Marching towards the third geopolitical map in the Arab world/ El Houssine Majdoubi

Marching towards the third geopolitical map in the Arab world

Every three or four decades the geopolitical maps undergo changes at an international level; sometimes drastic changes. The internal instability of a specific country is usually the trigger for these changes, infecting surrounding geographical areas and spreading chaos. This happens across different world regions. Sometimes, when certain political climates and conditions exist, geopolitical changes affect the entire planet. The different political, military and ethnic-cultural indicators that the Arab world is currently registering, point to a possible new geopolitical map, which would be the third to occur within the last three centuries. On this occasion internal factors play a pivotal role, much more than those from international powers, particularly the USA.

Historically the Mediterranean region, because of its heavy European and Arabic influences is the world region that has undergone most of the drastic geopolitical shifts over the last two centuries. This region is immensely rich – socially, culturally, religiously and ethnically. However, at the same time this wealth is the main driving force behind these changes. So much so that the emergence of new states and the disappearance of others have come to be a political tradition deeply rooted within the region.

As proof of this we can look to the fact that in the last century alone, Europe has undergone three big transformations to its geopolitical map: the first one, as a consequence of World War I in 1914-1918; the second, as a reflection of World War II in 1939-1945; whilst the last one took place after the end of the cold war in 1990. The nationalist demands in countries like Spain, Italy, the United Kingdom, Belgium, and France is a symptom that this dynamic is once again emerging in Europe.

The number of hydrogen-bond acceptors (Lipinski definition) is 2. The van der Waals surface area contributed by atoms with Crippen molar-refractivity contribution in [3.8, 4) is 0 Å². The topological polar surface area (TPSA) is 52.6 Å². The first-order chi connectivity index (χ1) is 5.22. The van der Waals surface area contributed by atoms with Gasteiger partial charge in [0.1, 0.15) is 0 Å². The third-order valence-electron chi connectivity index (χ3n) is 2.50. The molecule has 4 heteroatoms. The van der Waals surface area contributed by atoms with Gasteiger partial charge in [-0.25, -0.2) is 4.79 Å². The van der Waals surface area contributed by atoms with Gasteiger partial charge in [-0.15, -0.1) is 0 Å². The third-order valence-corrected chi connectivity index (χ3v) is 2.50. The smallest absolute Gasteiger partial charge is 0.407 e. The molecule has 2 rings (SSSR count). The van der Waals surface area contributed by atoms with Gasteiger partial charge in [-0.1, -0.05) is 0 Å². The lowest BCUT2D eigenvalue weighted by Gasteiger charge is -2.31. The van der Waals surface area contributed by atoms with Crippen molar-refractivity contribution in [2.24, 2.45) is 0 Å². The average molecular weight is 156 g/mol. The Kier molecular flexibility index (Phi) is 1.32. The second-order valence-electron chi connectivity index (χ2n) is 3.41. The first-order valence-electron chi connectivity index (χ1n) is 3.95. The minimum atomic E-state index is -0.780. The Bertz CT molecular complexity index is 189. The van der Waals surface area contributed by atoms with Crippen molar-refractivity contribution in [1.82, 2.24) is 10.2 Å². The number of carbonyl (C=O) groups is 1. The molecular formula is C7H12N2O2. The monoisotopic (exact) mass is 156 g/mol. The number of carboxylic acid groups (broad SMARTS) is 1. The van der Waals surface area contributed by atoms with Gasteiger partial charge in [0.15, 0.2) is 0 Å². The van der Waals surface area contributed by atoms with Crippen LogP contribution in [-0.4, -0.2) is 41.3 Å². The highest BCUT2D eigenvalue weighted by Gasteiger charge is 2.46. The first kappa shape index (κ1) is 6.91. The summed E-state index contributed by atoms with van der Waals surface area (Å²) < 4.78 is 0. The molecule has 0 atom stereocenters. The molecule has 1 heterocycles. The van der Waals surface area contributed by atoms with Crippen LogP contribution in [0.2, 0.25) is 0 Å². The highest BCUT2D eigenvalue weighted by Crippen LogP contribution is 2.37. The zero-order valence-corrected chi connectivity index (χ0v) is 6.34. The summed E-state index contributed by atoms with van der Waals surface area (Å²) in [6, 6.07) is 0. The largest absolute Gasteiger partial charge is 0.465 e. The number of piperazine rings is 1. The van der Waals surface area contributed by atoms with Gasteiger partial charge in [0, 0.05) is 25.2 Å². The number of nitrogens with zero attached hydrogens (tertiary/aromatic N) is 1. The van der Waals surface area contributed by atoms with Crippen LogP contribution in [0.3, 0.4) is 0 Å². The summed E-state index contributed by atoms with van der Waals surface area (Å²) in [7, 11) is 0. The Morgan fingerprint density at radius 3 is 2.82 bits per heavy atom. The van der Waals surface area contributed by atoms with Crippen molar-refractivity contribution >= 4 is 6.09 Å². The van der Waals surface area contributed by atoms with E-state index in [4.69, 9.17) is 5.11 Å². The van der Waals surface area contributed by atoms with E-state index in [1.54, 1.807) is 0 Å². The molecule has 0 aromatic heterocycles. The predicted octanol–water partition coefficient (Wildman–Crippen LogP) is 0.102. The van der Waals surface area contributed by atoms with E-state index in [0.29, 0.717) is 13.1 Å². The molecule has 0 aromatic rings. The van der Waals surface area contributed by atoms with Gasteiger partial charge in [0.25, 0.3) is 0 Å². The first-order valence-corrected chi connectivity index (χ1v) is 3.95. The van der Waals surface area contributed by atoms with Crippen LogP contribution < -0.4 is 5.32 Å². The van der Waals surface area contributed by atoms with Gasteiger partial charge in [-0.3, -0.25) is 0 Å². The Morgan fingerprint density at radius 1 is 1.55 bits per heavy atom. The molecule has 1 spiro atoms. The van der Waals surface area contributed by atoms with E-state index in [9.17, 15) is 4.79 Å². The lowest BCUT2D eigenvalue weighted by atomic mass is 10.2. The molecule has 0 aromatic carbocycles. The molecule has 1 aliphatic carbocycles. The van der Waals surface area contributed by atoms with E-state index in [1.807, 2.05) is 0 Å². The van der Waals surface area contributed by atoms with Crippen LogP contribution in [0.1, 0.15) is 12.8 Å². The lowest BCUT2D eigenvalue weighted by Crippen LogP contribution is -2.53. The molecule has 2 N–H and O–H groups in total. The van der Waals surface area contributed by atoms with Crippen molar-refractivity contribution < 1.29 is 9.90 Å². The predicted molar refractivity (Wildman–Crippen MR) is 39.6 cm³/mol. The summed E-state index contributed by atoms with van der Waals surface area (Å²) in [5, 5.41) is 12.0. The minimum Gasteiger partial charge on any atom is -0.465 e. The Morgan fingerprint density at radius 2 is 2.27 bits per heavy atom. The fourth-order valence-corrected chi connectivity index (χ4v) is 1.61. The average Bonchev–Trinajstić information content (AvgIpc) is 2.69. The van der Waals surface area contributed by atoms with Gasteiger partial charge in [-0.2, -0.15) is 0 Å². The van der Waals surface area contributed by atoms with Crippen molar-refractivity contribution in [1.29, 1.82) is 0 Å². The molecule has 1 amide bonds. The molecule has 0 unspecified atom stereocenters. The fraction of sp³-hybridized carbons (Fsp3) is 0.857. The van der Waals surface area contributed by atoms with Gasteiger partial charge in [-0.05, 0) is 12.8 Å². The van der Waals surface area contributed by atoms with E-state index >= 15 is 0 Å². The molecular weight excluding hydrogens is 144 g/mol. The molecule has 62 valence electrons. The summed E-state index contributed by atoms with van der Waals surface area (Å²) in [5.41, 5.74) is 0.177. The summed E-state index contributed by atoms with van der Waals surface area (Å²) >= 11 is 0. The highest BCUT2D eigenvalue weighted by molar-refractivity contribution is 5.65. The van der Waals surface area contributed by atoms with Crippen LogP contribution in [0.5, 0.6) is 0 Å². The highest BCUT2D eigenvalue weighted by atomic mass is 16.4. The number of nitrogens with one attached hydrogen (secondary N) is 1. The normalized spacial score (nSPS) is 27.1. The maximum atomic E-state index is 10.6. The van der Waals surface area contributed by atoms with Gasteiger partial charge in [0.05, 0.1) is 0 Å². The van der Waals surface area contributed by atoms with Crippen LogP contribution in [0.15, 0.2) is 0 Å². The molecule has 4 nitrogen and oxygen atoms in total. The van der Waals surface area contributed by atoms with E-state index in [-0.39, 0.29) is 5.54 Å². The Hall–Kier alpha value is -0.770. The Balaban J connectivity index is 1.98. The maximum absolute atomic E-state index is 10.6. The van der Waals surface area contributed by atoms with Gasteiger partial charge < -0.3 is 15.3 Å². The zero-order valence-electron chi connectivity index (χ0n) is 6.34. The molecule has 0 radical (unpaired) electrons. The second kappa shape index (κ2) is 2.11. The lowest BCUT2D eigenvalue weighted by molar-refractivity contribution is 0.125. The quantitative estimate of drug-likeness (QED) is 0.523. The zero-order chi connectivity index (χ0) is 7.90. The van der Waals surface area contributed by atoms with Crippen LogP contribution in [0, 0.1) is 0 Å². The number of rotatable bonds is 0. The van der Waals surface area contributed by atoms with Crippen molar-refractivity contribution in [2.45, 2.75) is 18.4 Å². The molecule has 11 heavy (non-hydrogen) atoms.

The Arab World is currently being shaken by some events of an unforeseeable scope. The following deserve special mention:

– the Arab Springs

– the disintegration of states like Syria, Iraq, Libya

– terrorist movements, and;

– the clashes between Sunnis and Shiites that have originated in Yemen, which have led to military intervention led by Saudi Arabia at the end of March 2015.

All these factors are generating changes that will, sooner or later, alter the geopolitical map of this region, though it can be argued that the beginnings of these changes are already noticeable.

From a geopolitical perspective, during the last three centuries the Arab world has undergone two major alterations to its cartography. The first map drawn in the Arab world was the result of the territorial expansion of the Ottoman Empire, which lasted from 1299 to 1923. It extended from Baku in the Caspian Sea to Tlemcen in Algeria, and from Aden in Yemen to Budapest in the center of Europe. The Arab world, except for those countries on its periphery, like the Kingdom of Morocco, Oman and Sudan, was a group of Ottoman provinces.

The second map was the result of the colonial intervention, which occurred in two phases: the first phase, after the Berlin Conference in 1884, which gave rise to the colonization of Northern Africa, the Maghreb; and the second one as a consequence of the secret arrangement known as the Sykes-Picot agreement, that was reached between France and the United Kingdom in 1916, and which after the fall of the Ottoman Empire in 1923, divided the East of the Arab World (Machreq) into territories under the control of both powers.

To a great extent, the current configuration of the Arab world map is the result of both geopolitical maps, but especially the most recent one, caused by colonialism. But as history is dynamic and maps do change, notable signs of a shift in the geopolitical map can be seen taking shape.

Within this framework, there are several factors that contribute to this process:

– Firstly, the external factors, especially from the two British-American wars against Iraq in 1991 and in 2003. During the last war, George W. Bush Administration intended to create what is called the Greater Middle East, which would extend from Mauritania and Morocco in the west, to Pakistan and Afghanistan in the east. The Moroccan capital, Rabat, hosted a congress in 2004 to discuss this project, which included an undisclosed Marshall Plan.